Cover: Gene Sharing and Evolution: The Diversity of Protein Functions, from Harvard University PressCover: Gene Sharing and Evolution in HARDCOVER

Gene Sharing and Evolution

The Diversity of Protein Functions

Add to Cart

Product Details

HARDCOVER

$90.00 • £72.95 • €81.00

ISBN 9780674023413

Publication Date: 02/28/2007

Short

336 pages

6-1/8 x 9-1/4 inches

30 color illustrations, 11 line illustrations

World

  • List of Illustrations
  • Preface
  • 1. What Is “Gene Sharing”?
    • New Functions for Old Proteins and the Question of Gene Duplication
    • Origin of the Term “Gene Sharing”
    • Gene Sharing: General Definition and Implications
    • Protein Location and Gene Regulation
    • Why the Term “Gene Sharing”?
    • Mechanisms for Diversifying Gene Functions
    • Posttranslational Modifications
    • Conditions for Initiating Gene Sharing
    • Contrasting Phenotype with Protein Function
    • Take-Home Message
  • 2. Multifunctions and Functional Shifts: Echos from the Past
    • Preadaptation, Prospective Adaptation, and Hopeful Monsters
    • Quirky Functional Shifts and Exaptation
    • Spandrels and Gene Sharing
    • Gene Regulation and Tinkering
    • Take-Home Message
  • 3. The Elusive Concept of a “Gene”
    • The Classical Gene Concept
    • The Mendel-Morgan Chromosomal Theory of the Gene
    • Later Developments: One Gene/One Enzyme/One Polypeptide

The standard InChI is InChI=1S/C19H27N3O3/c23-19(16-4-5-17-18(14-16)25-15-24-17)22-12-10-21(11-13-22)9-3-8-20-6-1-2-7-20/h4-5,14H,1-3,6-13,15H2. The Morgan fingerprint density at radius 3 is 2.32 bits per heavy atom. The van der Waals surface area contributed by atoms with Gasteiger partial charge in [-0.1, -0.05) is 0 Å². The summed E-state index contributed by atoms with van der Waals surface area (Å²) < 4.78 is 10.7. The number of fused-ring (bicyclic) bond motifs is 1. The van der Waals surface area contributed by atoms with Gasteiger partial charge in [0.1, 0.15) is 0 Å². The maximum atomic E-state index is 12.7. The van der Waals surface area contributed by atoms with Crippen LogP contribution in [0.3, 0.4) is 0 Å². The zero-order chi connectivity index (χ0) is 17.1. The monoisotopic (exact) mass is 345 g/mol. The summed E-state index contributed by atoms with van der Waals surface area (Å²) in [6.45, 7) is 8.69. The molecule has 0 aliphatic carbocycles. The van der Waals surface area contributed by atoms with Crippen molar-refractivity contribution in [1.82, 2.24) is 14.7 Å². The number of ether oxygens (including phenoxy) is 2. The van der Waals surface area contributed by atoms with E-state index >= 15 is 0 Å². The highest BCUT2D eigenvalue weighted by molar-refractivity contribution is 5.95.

• The Molecular Era of the Gene: So Much Data, So Many Possibilities
    • Quantifying Genes before the Molecular Era
    • Quantifying Genes in the Molecular Era: Fewer than Expected
    • Noncoding Regulatory Genes
    • Protein Diversity
    • The Ambiguous Gene
    • The “Molecular Gene” Concept
    • The “Molecular Process Gene” Concept
    • The “Evolutionary Gene” Concept
    • Two Concepts for One Gene: Gene-P/Gene-D
    • Gene Sharing: A Concept Incorporating an “Open Gene”
    • Take-Home Message
  • 4. Eyes and Lenses: Gene Sharing by Crystallins
    • Eye Diversity: Many Forms to Perform a Function
    • The Lens
    • Crystallins and the Optical Properties of the Lens
    • Diversity and Taxon-Specificity of Lens Crystallins
    • Crystallins Are Borrowed Proteins
    • The bg-Crystallins: A Superfamily with Distant Stress Connections
    • The Enzyme-Crystallins of Vertebrates
    • Crystallins of Invertebrates
    • Crystallin Gene Regulation in Vertebrates: A Similar Cast of Transcription Factors
    • Convergent Evolution of Crystallin Gene Expression
    • Evolutionary Dynamism of shsp/aB-Crystallin Gene Expression
    • Convergent Evolution of Invertebrate and Vertebrate Crystallin Promoters
    • Potential for Lens-Specific Promoter Activity
    • Convergent Evolution and Relaxed Stringency for Crystallins
    • Take-Home Message
  • 5. The Enigmatic “Corneal Crystallins”: Putative Cases of Gene Sharing
    • The Cornea
    • Aldehyde Dehydrogenase: A Candidate Corneal Crystallin
    • Other Candidate Corneal Crystallins: Transketolase, Isocitrate Dehydrogenase, and Cyclophilin
    • Adseverin: A Corneal Crystallin in Zebrafish
    • A Signaling Role for Adseverin
    • Corneal Gene Expression
    • The Refracton Hypothesis: Implications for Gene Sharing
    • Take-Home Message
  • 6. Gene Sharing As a Common Event: Many Multifunctional Proteins
    • Glycolytic Enzymes and the Versatile Hexokinases